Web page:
Councilman Jim Kenney suggested that the renovation of Love Park include a section for skateboarders, who once flocked there from around the world.
The decision on whether to call a special election rests now with Council President Darrell Clarke, and for the moment he is not commenting about his plans.
The mayor had proposed selling the garage beneath Love Park and then using city money to renovate the park itself. Council president Clarke proposed turning much of the park over to new restaurants, with money from those leases paying for the renovation.
A group of Fairmount Park advocates says that Council president Darrell Clarke’s plan to put restaurants in Love Park would turn that famed site into “a food court.”
City Council President Darrell Clarke wants to make permanent a leadership position on council that was created, informally, two years ago.
City Council members want higher limits on the value of gifts city workers can accept.
Council president Darrell Clarke, who also represents the district where the tower will be located, says there will be meetings for residents to voice concerns.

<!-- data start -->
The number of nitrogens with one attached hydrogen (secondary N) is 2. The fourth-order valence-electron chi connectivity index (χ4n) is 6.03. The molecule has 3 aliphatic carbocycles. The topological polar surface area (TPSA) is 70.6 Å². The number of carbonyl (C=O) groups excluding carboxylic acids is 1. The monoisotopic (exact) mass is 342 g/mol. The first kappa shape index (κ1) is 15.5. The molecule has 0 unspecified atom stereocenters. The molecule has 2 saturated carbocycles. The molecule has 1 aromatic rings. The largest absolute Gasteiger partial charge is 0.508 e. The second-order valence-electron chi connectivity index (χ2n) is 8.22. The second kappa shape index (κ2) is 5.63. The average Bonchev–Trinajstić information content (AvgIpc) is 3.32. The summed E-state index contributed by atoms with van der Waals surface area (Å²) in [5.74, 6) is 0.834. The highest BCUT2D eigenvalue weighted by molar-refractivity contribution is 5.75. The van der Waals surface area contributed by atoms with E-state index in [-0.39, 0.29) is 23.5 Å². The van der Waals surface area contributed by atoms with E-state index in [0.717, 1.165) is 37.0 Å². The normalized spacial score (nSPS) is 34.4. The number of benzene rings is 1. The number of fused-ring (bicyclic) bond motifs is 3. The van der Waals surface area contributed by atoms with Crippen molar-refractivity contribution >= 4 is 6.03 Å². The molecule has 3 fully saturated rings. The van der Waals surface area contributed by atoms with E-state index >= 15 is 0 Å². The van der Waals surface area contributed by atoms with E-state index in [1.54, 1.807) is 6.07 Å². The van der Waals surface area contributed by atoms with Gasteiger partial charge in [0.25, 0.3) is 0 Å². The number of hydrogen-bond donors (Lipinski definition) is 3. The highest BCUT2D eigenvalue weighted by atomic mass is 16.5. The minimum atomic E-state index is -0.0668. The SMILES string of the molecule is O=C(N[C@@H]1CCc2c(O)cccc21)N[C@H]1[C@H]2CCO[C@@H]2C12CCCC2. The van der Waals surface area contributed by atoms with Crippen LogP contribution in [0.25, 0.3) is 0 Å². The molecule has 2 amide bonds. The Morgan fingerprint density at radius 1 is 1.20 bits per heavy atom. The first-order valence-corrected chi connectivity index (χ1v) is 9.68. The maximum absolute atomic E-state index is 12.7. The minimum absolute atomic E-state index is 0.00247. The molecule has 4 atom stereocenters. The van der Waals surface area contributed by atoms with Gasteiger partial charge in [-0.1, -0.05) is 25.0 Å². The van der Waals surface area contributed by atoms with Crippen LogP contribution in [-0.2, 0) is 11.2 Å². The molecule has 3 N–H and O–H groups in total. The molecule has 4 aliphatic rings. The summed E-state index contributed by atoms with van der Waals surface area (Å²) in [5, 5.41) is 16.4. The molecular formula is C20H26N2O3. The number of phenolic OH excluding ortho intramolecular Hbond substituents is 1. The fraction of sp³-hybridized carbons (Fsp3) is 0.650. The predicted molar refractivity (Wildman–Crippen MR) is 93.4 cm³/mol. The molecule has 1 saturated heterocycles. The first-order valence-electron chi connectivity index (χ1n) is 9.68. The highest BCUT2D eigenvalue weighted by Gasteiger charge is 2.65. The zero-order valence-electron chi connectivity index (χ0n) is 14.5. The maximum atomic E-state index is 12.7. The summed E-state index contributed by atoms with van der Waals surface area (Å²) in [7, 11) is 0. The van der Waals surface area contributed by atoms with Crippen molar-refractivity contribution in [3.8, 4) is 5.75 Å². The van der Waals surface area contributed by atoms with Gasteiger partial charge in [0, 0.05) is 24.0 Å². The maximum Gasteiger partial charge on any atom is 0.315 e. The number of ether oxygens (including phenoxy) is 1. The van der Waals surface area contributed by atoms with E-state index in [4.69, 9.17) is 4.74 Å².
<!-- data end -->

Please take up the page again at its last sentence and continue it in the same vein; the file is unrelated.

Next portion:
Congressman Bob Brady, who heads Philadelphia’s Democratic party, says a line has already formed of people vying for Bill Green’s at-large seat.
Now, for the first time, the district is disclosing how many offers came in.
City Council president Darrell Clarke got fellow lawmakers to agree to a plan that would recover money sent to the school district by selling some unused school buildings to developers.
City Council members have reached what officials are calling an “historic” agreement to rein in a longstanding Philadelphia problem: how to dispose of tens of thousands of vacant properties and lots.
City Council President Darrell Clarke today is unveiling his plan to remake the famed Love Park in Center City.
It is the second major relief program to result from the new property assessments that were mailed out earlier this year, for tax bills that are due early next year.
The new affordable housing development is the nation’s first LEED-ND “plantinum” development, representing $48 million in federal tax credits and private investment.
Developer Bart Blatstein described the 9th Street Marketplace, saying, “This is a 40,000 square foot, $20 million shopping center at 9th and Girard.”